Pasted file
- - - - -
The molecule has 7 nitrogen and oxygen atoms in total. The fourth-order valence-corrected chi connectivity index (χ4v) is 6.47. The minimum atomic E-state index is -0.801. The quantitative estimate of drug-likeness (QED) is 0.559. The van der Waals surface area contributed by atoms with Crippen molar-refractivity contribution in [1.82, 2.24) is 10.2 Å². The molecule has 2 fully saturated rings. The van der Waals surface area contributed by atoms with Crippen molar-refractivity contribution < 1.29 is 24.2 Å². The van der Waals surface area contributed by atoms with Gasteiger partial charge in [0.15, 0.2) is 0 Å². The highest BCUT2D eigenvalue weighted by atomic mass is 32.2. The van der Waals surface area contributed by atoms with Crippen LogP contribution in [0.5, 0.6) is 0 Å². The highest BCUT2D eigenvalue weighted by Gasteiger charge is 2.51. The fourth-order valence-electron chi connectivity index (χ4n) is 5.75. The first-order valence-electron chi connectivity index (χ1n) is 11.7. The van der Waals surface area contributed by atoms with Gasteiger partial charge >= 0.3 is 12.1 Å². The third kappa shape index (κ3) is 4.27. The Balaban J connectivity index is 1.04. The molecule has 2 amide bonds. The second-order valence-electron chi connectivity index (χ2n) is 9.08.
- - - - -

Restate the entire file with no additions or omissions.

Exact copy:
The molecule has 7 nitrogen and oxygen atoms in total. The fourth-order valence-corrected chi connectivity index (χ4v) is 6.47. The minimum atomic E-state index is -0.801. The quantitative estimate of drug-likeness (QED) is 0.559. The van der Waals surface area contributed by atoms with Crippen molar-refractivity contribution in [1.82, 2.24) is 10.2 Å². The molecule has 2 fully saturated rings. The van der Waals surface area contributed by atoms with Crippen molar-refractivity contribution < 1.29 is 24.2 Å². The van der Waals surface area contributed by atoms with Gasteiger partial charge in [0.15, 0.2) is 0 Å². The highest BCUT2D eigenvalue weighted by atomic mass is 32.2. The van der Waals surface area contributed by atoms with Crippen LogP contribution in [0.5, 0.6) is 0 Å². The highest BCUT2D eigenvalue weighted by Gasteiger charge is 2.51. The fourth-order valence-electron chi connectivity index (χ4n) is 5.75. The first-order valence-electron chi connectivity index (χ1n) is 11.7. The van der Waals surface area contributed by atoms with Gasteiger partial charge >= 0.3 is 12.1 Å². The third kappa shape index (κ3) is 4.27. The Balaban J connectivity index is 1.04. The molecule has 2 amide bonds. The second-order valence-electron chi connectivity index (χ2n) is 9.08.